Women and Work in the Age of Automation; Some Changes to Expect
Automation is expected to cause changes across the board for every demographic group currently participating in the workforce. However, like other historical workplace changes, not all demographic groups will be impacted in the same way. McKinsey and Company has published a relevant report -The future of women at work; transitions in the age of automation - which focuses on this demographic specifically. The report demonstrates how, without preparation, women could potentially lose ground in the workplace if they fail to effectively maneuver through the transitions that come with increasingly automated workplaces.
The opening salvo is a clear warning to women: “Concerted and creative new solutions are needed to enable women to seize new opportunities in the automation age; without them, women may fall further behind in the world of work.” Read the full 168 page report here.
The research looks at historical patterns in job loss, the types of work with higher potential and likelihood for automation, areas for likely job growth or new jobs and the types of jobs that could change. Given the existing gender patterns in the workplace, the study then explored scenarios for future changes over the next decade.
Here are some of the key findings:
Work considered historically to be “women’s work” or “pink-collar” work such as basic data collection and processing are good candidates for automation. This means that some of the tasks in certain job roles could change. Looking at the data for US workers, the study found that more jobs typically held by women, are less likely to be fully automated by 2030. This means that women could see more evolution in their job roles.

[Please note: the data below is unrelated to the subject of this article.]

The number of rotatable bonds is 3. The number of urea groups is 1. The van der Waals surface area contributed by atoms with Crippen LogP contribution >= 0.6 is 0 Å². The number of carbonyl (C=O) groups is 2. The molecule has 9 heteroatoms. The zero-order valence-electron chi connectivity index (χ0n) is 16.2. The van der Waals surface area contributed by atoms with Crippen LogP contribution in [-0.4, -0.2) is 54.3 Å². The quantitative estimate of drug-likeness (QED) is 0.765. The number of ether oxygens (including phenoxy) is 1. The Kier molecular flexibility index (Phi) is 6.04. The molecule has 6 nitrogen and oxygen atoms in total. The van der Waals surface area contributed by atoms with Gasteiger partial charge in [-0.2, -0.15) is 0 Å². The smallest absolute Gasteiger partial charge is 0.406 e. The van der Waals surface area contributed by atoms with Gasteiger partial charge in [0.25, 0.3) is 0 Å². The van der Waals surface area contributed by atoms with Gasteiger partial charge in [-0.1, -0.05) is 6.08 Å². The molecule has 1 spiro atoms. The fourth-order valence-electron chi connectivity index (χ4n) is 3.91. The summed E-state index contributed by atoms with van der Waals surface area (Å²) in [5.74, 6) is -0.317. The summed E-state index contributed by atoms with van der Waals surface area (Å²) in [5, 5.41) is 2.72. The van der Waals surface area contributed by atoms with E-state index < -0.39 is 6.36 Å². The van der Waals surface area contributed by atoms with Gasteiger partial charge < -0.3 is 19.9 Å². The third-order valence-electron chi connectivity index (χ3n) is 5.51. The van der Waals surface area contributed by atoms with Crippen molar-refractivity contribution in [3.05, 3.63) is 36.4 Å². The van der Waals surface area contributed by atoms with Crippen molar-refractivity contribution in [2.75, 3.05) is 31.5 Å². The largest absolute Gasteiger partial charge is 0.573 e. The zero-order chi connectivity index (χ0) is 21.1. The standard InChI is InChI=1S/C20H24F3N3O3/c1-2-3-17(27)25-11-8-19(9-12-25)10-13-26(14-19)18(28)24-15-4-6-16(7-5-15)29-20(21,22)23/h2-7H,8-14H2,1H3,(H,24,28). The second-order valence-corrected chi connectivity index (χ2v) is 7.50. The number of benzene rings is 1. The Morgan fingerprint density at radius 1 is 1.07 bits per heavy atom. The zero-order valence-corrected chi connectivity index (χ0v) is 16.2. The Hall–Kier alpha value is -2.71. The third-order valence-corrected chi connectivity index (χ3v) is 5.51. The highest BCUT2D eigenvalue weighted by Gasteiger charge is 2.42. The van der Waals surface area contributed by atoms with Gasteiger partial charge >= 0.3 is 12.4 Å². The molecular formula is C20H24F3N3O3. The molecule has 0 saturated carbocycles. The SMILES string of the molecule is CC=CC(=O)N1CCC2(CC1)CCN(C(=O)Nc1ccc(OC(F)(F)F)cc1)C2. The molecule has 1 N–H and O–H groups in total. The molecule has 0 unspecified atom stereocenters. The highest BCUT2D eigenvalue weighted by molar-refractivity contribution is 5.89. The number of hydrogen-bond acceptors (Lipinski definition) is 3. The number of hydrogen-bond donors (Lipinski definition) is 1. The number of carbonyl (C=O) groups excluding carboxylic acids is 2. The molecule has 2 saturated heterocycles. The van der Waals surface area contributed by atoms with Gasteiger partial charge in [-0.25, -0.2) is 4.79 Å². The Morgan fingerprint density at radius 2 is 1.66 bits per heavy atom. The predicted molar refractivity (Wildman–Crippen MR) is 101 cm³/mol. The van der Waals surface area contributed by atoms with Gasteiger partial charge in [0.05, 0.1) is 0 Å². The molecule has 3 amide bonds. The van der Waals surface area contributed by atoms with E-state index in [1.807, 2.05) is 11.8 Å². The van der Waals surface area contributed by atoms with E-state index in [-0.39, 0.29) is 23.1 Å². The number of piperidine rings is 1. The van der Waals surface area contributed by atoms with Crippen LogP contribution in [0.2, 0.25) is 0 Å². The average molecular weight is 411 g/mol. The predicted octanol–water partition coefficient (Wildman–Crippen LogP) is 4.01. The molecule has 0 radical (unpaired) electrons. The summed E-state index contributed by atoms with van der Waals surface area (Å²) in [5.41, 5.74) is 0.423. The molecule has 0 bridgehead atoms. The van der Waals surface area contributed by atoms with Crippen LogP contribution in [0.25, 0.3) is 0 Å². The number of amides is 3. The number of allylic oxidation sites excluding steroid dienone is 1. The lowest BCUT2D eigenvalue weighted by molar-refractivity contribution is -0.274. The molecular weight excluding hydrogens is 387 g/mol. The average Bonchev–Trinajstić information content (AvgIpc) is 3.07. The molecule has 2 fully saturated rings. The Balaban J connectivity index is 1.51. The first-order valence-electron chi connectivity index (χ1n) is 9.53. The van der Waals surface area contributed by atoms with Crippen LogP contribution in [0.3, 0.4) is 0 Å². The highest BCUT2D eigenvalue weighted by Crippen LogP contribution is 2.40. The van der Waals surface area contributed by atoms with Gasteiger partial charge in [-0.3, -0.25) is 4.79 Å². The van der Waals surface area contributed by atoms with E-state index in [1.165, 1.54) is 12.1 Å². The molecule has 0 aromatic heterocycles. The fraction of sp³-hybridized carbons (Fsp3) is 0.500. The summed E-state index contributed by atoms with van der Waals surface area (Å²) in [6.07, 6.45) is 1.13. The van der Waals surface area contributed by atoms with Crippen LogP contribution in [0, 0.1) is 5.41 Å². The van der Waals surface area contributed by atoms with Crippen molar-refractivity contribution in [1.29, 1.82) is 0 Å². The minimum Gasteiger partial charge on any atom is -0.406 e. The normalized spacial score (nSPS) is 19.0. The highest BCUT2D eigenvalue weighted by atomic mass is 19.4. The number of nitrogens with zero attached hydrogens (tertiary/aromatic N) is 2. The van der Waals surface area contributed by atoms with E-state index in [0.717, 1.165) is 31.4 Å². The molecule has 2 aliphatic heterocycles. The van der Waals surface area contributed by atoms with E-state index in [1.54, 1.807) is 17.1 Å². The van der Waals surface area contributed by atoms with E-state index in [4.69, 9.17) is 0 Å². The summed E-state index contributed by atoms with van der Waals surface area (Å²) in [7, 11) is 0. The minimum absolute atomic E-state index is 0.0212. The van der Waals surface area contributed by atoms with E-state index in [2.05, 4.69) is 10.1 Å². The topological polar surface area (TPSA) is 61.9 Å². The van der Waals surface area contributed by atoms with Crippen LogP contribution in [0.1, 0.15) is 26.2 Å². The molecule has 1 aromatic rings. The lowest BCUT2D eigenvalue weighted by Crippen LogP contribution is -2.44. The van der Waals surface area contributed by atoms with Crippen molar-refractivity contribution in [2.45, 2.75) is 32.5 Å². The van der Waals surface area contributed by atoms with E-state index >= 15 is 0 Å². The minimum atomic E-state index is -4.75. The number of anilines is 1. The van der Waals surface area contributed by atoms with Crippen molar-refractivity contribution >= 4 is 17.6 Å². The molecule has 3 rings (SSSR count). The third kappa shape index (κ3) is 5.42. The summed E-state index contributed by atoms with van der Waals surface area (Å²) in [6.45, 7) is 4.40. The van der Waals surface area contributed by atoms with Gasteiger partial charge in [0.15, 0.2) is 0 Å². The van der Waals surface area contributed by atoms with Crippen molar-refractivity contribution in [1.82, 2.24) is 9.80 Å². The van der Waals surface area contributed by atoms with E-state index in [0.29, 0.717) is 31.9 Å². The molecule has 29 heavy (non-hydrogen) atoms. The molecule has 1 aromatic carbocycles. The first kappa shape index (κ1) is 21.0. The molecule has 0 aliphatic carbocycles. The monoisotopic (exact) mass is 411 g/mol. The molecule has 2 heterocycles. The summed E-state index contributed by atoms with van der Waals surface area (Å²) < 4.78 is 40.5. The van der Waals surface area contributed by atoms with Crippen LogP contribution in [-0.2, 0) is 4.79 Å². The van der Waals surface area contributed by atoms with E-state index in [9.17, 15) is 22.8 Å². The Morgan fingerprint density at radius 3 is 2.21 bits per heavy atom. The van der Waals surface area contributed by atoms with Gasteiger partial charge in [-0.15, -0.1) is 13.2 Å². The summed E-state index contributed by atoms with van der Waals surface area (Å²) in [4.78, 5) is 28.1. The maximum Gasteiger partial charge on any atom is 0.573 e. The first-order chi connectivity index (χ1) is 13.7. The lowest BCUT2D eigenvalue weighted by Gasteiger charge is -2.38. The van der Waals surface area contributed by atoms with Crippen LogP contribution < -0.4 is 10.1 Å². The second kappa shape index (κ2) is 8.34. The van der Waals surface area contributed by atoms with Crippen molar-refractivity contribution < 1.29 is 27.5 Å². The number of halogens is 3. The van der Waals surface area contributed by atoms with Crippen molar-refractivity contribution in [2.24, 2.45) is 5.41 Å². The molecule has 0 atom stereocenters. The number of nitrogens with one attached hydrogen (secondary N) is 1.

Certain job skills could become more important in daily work. For example, the report posits that by 2030, workers could be required to spend “55 percent more time using technical skills and 24 percent more hours using social and emotional skills.”
In five of the six economies looked at in the study, the net demand for labor only grows in jobs that will require basic and advanced college degrees.
The bulk of job losses for women could be in the lower paid clerical roles.
Some of the recommendations from the study were:
Fostering dynamic career paths for women to increase opportunities to advance their careers into some of the professional roles that are not projected to be eliminated through automation.
Enhancing legal protections and safety nets for those most vulnerable to automation. The report cites studies in Europe suggesting that by “2025 European governments may need to increase annual spending on unemployment benefits and reskilling programs,” due to automation.
Doing more to engage women with technology more. The study posits, “technology can help women in a myriad of ways as they participate in the workforce and navigate [workplace and career] transitions.”
The report illustrates the urgency to address potential impact of automation in general, but more specifically the need to focus on the needs of certain demographic groups at risk of displacement.
This report looks at gender and offers good information. However, there is much more research to be done to explore the potential impact of automation on workers grouped by other variables such as ethnicity, age and digital literacy.